There is a danger in laying too great an emphasis on older cases for this reason.

Further re: CS does not mention Article 12 of the Convention on the Rights of the Child which provides:

"1. States Parties shall assure to the child who is capable of forming his or her own views
the right to express those views freely in all matters affecting the child, the views of the child being given due weight in accordance with the age and maturity of the child.

2. For this purpose the child shall in particular be provided the opportunity to be heard in any judicial and administrative proceedings affecting the child, either directly, or through a representative or an appropriate body, in a manner consistent with the procedural rules of national law."

Article 12 rights will be further considered in the second article in this series.


Issues the Court should take into account if asked to determine a child's understanding:

William's J concluded in re: CS in determining whether the child has sufficient understanding to give instructions to pursue an appeal and to conduct the appeal I need to consider a range of factors including;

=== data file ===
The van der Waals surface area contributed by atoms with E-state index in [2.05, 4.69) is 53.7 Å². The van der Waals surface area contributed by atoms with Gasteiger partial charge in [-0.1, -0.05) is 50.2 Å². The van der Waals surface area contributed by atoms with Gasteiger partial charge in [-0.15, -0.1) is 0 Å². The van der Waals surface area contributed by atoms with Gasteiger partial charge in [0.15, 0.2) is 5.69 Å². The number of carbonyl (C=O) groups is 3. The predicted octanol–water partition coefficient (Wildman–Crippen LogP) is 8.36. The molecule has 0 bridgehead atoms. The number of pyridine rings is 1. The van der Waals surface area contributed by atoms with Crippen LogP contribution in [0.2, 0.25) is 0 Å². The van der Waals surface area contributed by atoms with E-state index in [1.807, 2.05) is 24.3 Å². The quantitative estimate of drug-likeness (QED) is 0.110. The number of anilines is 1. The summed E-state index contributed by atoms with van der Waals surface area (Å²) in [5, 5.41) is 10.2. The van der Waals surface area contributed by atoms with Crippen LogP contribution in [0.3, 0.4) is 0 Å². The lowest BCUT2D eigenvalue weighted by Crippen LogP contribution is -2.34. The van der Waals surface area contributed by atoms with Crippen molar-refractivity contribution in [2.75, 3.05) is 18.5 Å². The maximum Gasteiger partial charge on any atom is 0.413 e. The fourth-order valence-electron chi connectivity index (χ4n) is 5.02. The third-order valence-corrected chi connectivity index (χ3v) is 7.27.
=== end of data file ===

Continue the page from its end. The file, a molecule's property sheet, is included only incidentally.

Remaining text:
i) The level of intelligence of the child

ii) The emotional maturity of the child.

iii) Factors which might undermine their understanding such as issues arising from their emotional, psychological, psychiatric or emotional state.

iv) Their reasons for wishing to instruct a solicitor directly or to act without a guardian and the strength of feeling accompanying the wish to play a direct role.

v) Their understanding of the issues in the case and their desired outcome, any matter which sheds light on the extent to which those are authentically their own or are mere parroting of one parents position. Some degree of influence is a natural component of decision making but the closer to the 'parroting' end of the spectrum one gets the lower the level of understanding there is likely to be. An unwise decision does not mean the child does not understand although it will no doubt depend on the extent to which the child's view diverges from an objectively reasonable or wise decision.